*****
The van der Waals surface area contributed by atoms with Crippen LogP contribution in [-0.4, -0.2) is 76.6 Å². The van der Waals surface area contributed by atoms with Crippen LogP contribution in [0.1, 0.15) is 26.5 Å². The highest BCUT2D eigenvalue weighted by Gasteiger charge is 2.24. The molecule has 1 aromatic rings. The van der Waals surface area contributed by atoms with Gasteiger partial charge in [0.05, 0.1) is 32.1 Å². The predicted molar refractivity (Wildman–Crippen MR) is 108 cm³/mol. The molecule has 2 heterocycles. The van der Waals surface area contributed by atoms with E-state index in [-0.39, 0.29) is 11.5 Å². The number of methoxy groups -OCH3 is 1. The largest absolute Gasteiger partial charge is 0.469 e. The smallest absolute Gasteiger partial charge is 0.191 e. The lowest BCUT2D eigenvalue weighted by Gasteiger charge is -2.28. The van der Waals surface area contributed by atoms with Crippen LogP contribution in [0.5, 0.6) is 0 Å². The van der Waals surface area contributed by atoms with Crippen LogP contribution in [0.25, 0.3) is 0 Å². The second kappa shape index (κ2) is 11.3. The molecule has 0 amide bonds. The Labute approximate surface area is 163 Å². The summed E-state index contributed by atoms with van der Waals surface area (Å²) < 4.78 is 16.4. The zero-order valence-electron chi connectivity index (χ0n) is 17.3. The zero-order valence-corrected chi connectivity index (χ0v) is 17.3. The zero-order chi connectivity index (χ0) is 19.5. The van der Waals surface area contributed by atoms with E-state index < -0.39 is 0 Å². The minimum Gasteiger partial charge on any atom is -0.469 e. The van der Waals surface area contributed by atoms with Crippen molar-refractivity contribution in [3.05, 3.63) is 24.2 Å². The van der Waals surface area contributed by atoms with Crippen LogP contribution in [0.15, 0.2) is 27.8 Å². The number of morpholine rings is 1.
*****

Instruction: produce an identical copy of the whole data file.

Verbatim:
The van der Waals surface area contributed by atoms with Crippen LogP contribution in [-0.4, -0.2) is 76.6 Å². The van der Waals surface area contributed by atoms with Crippen LogP contribution in [0.1, 0.15) is 26.5 Å². The highest BCUT2D eigenvalue weighted by Gasteiger charge is 2.24. The molecule has 1 aromatic rings. The van der Waals surface area contributed by atoms with Gasteiger partial charge in [0.05, 0.1) is 32.1 Å². The predicted molar refractivity (Wildman–Crippen MR) is 108 cm³/mol. The molecule has 2 heterocycles. The van der Waals surface area contributed by atoms with E-state index in [-0.39, 0.29) is 11.5 Å². The number of methoxy groups -OCH3 is 1. The largest absolute Gasteiger partial charge is 0.469 e. The smallest absolute Gasteiger partial charge is 0.191 e. The lowest BCUT2D eigenvalue weighted by Gasteiger charge is -2.28. The van der Waals surface area contributed by atoms with Crippen LogP contribution in [0.5, 0.6) is 0 Å². The van der Waals surface area contributed by atoms with Crippen LogP contribution in [0.25, 0.3) is 0 Å². The second kappa shape index (κ2) is 11.3. The molecule has 0 amide bonds. The Labute approximate surface area is 163 Å². The summed E-state index contributed by atoms with van der Waals surface area (Å²) < 4.78 is 16.4. The zero-order valence-electron chi connectivity index (χ0n) is 17.3. The zero-order valence-corrected chi connectivity index (χ0v) is 17.3. The zero-order chi connectivity index (χ0) is 19.5. The van der Waals surface area contributed by atoms with E-state index < -0.39 is 0 Å². The minimum Gasteiger partial charge on any atom is -0.469 e. The van der Waals surface area contributed by atoms with Crippen molar-refractivity contribution in [3.05, 3.63) is 24.2 Å². The van der Waals surface area contributed by atoms with Crippen LogP contribution in [0.15, 0.2) is 27.8 Å². The number of morpholine rings is 1.